The durations for fasting are based on analysis of the current medical literature and expert opinion. The American Society of Anesthesiologists and the European Society of Anesthesiologists appointed separate task forces to develop guidelines. Faculty in the Department of Anesthesia at the University of Iowa adapted these guidelines for the University of Iowa Hospitals and Clinics.
May my child have honey before her procedure?
No.
If I take food in through an enteral or nasogastric tube (e.g., gastric/stomach tube, enteral/jejunostomy tube, etc.) should I observe the same fasting intervals?
Eight hours fasting from enteral feeds is preferred. For patients in whom residual volumes are checked, four hours fasting following the last feeding is safe if residual volumes are not increasing. Feeding should be stopped at the first sign of increasing stomach residual volumes. Continuous duodenal feedings poses a lesser risk of aspiration than stomach feeding. The urgency of the procedure and the need for continuous nutritional support versus the increased risk of aspiration need to be considered by patients and all the medical specialists involved in patient care.
Intubated patients with cuffed endotracheal tubes or with gastric feeding tubes documented to be post pyloric may have enteral feedings continue up to and throughout surgery.
What about perioperative enteral feeding in burned patients?
Burned patients have special metabolic requirements because of increased caloric needs and nutritional support.
Intubated patients with cuffed endotracheal tubes or with gastric feeding tubes documented to be post pyloric may have enteral feedings continue up to and throughout surgery.
Non-intubated patients or with enteral feeding tubes in the stomach can have enteral feeing up to four hours before surgery unless the gastric residual volume (GRV) is greater than 200% above the hourly volume of feed. For example, if the hourly volume of feed is 30/hr and the GRV residual is 60cc, enteral feeding should be stopped and residual volume suctioned four hours before induction of anesthesia.
Tube feeds may need to be discontinued earlier based on co-morbidities of the patient that might make airway management more difficult.
Fasting guidelines are specifically designed for elective procedures; what is an “elective procedure”?
The University of Iowa Hospitals and Clinics operate using a Triage Schema. Triage priority is based upon patient’s condition. The triage priorities are defined as follows:
  • Elective case: A patient/case that does not meet the urgency/emergency criteria of the triage emergency prioritization system as noted below.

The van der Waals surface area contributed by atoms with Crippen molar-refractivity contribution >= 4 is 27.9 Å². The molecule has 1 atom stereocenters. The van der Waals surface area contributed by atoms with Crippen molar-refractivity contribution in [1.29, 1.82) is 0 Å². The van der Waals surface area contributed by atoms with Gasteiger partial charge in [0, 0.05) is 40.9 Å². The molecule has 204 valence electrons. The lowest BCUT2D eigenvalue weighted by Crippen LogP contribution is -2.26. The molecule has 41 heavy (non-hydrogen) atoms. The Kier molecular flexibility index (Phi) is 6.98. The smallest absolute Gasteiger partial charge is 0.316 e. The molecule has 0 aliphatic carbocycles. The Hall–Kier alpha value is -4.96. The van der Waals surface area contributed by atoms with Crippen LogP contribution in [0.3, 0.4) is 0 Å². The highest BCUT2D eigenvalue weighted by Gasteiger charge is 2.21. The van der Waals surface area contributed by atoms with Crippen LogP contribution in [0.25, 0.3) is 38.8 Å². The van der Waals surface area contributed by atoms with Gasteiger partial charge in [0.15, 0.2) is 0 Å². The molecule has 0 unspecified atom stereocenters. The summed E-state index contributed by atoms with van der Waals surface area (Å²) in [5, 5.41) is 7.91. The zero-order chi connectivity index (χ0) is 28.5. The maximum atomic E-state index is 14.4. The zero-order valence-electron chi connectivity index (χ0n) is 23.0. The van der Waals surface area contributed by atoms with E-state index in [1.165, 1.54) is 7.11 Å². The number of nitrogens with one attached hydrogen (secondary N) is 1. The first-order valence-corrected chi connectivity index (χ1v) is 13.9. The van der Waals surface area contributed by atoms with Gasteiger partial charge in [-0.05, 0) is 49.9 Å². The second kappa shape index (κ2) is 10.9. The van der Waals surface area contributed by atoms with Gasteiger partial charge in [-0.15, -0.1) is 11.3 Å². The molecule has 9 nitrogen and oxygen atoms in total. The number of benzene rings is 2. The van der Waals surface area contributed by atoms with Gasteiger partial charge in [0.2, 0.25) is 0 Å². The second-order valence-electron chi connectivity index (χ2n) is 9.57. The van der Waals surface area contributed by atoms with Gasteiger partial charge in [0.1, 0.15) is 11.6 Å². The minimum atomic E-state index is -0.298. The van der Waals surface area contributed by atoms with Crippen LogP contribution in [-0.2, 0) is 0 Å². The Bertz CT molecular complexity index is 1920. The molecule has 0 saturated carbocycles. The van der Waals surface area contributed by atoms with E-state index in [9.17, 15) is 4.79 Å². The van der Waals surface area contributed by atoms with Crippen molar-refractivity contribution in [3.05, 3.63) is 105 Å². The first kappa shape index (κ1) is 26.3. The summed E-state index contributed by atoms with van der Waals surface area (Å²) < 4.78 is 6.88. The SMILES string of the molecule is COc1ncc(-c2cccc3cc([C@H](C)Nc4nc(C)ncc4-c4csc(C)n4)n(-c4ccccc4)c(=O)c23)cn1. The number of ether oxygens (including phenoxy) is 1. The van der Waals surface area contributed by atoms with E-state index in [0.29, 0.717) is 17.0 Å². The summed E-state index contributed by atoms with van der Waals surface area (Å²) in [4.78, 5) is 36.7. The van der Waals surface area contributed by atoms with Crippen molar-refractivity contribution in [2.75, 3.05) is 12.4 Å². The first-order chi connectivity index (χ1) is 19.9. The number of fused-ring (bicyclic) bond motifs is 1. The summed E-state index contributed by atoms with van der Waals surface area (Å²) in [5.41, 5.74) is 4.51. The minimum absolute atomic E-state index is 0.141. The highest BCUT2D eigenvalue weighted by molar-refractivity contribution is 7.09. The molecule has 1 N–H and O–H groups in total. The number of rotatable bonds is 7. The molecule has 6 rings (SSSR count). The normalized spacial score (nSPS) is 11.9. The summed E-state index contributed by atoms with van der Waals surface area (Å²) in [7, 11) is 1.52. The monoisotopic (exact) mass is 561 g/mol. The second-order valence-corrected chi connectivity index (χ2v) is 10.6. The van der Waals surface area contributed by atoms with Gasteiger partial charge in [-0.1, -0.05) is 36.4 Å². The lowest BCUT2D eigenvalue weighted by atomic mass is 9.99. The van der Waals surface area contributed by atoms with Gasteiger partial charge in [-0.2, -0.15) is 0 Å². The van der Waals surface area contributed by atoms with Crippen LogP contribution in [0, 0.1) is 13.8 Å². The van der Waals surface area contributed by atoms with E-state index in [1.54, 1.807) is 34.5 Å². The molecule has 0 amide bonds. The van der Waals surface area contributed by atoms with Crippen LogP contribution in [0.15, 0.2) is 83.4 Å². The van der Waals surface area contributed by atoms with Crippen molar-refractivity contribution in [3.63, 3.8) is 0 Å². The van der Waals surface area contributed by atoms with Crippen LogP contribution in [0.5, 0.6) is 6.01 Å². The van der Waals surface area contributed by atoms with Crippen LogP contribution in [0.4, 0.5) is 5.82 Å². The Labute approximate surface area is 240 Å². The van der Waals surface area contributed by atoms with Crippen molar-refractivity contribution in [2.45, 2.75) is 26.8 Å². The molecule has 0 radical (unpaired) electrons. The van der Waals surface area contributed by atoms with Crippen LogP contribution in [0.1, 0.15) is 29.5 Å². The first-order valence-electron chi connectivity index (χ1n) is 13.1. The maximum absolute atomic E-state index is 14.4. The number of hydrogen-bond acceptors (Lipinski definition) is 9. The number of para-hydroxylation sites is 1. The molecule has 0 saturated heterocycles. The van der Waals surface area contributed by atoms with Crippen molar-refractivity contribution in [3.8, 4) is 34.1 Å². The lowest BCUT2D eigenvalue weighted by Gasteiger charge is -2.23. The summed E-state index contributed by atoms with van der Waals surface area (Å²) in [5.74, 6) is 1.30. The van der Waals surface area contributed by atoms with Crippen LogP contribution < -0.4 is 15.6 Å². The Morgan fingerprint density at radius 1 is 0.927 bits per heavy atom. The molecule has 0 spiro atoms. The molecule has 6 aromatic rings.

Preoperative should be considered synonymous with periprocedural, as the latter term is often used to describe procedures that are not considered operations, like MRI scans.
  • Emergency classifications:
Class A – Life, limb, and/or sight threatening condition requiring immediate surgery, and takes precedence over any other case
Class B – Life, limb, and/or sight threatening requiring immediate surgery within four hours
Class C – A non-life threatening condition that may lead to severe complications if surgery is not performed within eight hours of classification
Class D – A non-life threatening condition but requiring surgery within 24 hours or severe complications will occur
Class U – Urgent – inpatient referrals or patients admitted who require surgical intervention within 48 to 72 hours; these cases may be worked into the existing schedule.
A patient’s doctor wants to cleanse the bowel before surgery, “bowel prep.” The doctor has prescribed GoLYTELY® (polyethylene glycol electrolyte solution (PEG). What is the fasting period between ingestion of the GoLYTELY® and when the patient can receive regional, general or monitored anesthesia care?
Endoscopists at the University of Iowa will sedate patients after two hours following GoLYTELY®. Adult colorectal surgeons have elective surgical patients start drinking GoLYTELY® at 3 p.m. or sooner, to be completed well before midnight.
Nevertheless, medical literature suggests that there is a potential aspiration risk from polyethylene glycol electrolyte solution (PEG), an ingredient in the GoLYTELY®. Literature also suggested that four to six hours is the optimal fasting interval.
Ingestion of GoLYTELY® must be completed at least four hours prior to the scheduled procedure time.